Halfway Through Lent

Carton of Ben & Jerry's ice cream, a greeting card, and a package of gum

What do a carton of Ben & Jerry’s, a greeting card, and a pack of chewing gum have in common? I wish I had a funny punch line in response, but I don’t. These three objects are simply the sacrifices I didn’t anticipate when I decided to give up single-use plastic for Lent.  Today is Laetare Sunday, taken from the Latin word for “rejoice” in the entrance antiphon at today’s Mass, and we are halfway through Lent, a good time for me to take stock of my plastic challenge.

Because I’d considered this for a year, I really thought I was prepared. I had braced myself for forty days of no online shopping, knew I would have to give up flower bouquets and salads from Trader Joe’s, but the first week of Lent I bought ice cream to go with the brownies I was baking for company and didn’t notice until I opened the carton that the lid was covered with a plastic seal. A package of gum was likewise wrapped in cellophane. Later in the week when I reached into my desk drawer for one of the birthday cards I keep there, I was horrified to realize that most of them are covered in protective plastic! How had I not noticed it before?

My response to these surprises offer two options for reducing plastic use. One is to look for workarounds. For example, in Santa Cruz I can buy hand-packed pints at Marianne’s or Penny Ice Creamery, and it’s possible to find plastic-free greeting cards; I just have to be mindful about selecting them. The second option is less appealing, to do without, and that’s what I’m trying with gum. The third option is to admit defeat, and now it’s time for a confession.

When I planned for this challenge, I was relieved that my most cherished food group would not be a problem. Alter Eco chocolate bars are wrapped in foil and packaged in cardboard with the motto “enlightened indulgence,” and Dagoba cocoa, the key ingredient in my morning mocha, comes in a can. Phew. Except that like Ben & Jerry’s, that can has a tamper-proof seal. Sigh. I can and do rationalize that the piece of plastic is small and that a single can of cocoa makes about twenty servings, but it is, in fact, only one in a category of items I can’t find a hack for and am not willing to give up. Sometimes, even when I’m trying to do the right thing, I can get in trouble. Last week I contributed compostable plates, cups, and utensils for a party at work, but guess what the plates and cups were packaged in?

To compensate I have imposed my own penance. In the Lenten spirit of almsgiving, I plan to donate 50¢ to charity for every piece of plastic I put in a trashcan and 25¢ for every piece that goes in the recycling. This also helps me account for plastic I acquired before Lent and am using now.

To be fair, I also want to congratulate myself and the friends who have joined me for what we are attempting. The plastic we’re not using is invisible, but it makes a difference.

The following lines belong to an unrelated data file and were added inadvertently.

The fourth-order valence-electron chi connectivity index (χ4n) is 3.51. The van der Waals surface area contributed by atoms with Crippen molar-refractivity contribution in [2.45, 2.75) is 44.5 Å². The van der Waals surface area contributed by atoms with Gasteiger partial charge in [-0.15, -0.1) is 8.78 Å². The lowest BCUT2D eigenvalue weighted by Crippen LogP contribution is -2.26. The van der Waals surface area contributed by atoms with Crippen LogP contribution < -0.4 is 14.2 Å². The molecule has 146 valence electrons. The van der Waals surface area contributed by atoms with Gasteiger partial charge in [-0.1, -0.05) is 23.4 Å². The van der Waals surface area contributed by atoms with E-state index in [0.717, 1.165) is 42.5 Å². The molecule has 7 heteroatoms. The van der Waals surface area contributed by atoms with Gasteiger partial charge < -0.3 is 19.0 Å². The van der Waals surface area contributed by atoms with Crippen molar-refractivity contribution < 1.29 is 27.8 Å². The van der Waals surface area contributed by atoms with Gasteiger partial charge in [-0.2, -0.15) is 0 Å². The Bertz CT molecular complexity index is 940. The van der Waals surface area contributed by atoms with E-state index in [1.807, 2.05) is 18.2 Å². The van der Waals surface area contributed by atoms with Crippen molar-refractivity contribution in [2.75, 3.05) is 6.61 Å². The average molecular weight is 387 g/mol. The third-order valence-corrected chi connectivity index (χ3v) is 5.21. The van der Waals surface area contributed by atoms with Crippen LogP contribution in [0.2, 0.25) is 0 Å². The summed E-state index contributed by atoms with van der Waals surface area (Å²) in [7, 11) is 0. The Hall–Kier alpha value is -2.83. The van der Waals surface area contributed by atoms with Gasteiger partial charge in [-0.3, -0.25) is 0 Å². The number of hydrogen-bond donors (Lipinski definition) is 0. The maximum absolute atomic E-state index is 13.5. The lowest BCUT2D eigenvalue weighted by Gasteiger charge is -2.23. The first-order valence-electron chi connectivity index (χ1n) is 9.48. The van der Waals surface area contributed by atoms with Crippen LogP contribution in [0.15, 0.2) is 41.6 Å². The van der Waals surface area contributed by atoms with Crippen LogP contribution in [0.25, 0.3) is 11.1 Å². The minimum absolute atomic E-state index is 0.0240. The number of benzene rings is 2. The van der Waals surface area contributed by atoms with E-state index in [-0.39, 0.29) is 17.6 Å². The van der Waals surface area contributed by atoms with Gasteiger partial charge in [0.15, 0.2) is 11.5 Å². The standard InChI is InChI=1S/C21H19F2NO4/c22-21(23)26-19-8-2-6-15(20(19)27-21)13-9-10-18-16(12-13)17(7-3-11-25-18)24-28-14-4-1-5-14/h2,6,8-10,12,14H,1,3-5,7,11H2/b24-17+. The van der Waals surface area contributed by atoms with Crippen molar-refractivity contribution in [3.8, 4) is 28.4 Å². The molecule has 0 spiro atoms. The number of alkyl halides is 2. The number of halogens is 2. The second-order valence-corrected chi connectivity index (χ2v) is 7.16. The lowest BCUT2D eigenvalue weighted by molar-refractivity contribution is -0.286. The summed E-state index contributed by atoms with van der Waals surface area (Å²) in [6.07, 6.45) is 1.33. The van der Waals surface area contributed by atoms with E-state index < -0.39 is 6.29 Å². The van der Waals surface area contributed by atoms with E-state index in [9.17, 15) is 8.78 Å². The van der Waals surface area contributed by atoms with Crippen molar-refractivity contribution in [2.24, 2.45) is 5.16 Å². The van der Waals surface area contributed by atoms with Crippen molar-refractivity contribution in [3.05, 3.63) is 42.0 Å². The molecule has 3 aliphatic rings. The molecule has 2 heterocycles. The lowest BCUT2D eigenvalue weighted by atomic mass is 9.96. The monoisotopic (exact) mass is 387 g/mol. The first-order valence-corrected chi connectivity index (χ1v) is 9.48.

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Mary Camille Thomas

Mary Camille Thomas is a native of Santa Cruz, California who considers herself lucky to be back after living in Davis, Germany, Los Angeles, Holland, and on the road in a motorhome. She is a librarian by profession, and her poetry has appeared in Sisters Singing: Blessings, Prayers, Art, Songs and Sacred Stories by Women. She is is currently working on a novel called Schatz and a collection of poems of the spirit.

2 thoughts on “Halfway Through Lent”

  1. It really is everywhere. I saw a quote the other day, it was something like, “it’s better if a lot of people do zero waste imperfectly rather than a couple of people doing it perfectly”, which i thought was a good reminder that nobody can do and be everything. Also, in regards to Lent, not a Catholic, but from a philosophical and pentenance perspective, i would personally think that the fact you’ve chosen to give up something so ubiquitous in modern life makes the ‘struggle’ to avoid it more meaningful in a way.

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  2. Oh My Dear! The fact that you are trying SO hard is very commendable and inspiring and making me examine so many of the choices I make so unconsciously.
    Thank you for being committed to something which is proving to be a very important issue in our modern world. And yes, we must consider that undesirable concept of “doing without” which is not very comfortable for many of us so used to living in the lifestyles we have chosen. But it IS time to reconsider and make changes AS and WHEN we can .
    You are so right. “The plastic we are NOT using is invisible but DOES make a difference.”
    Thank you for shining a light on the challenge facing us all.

    Like

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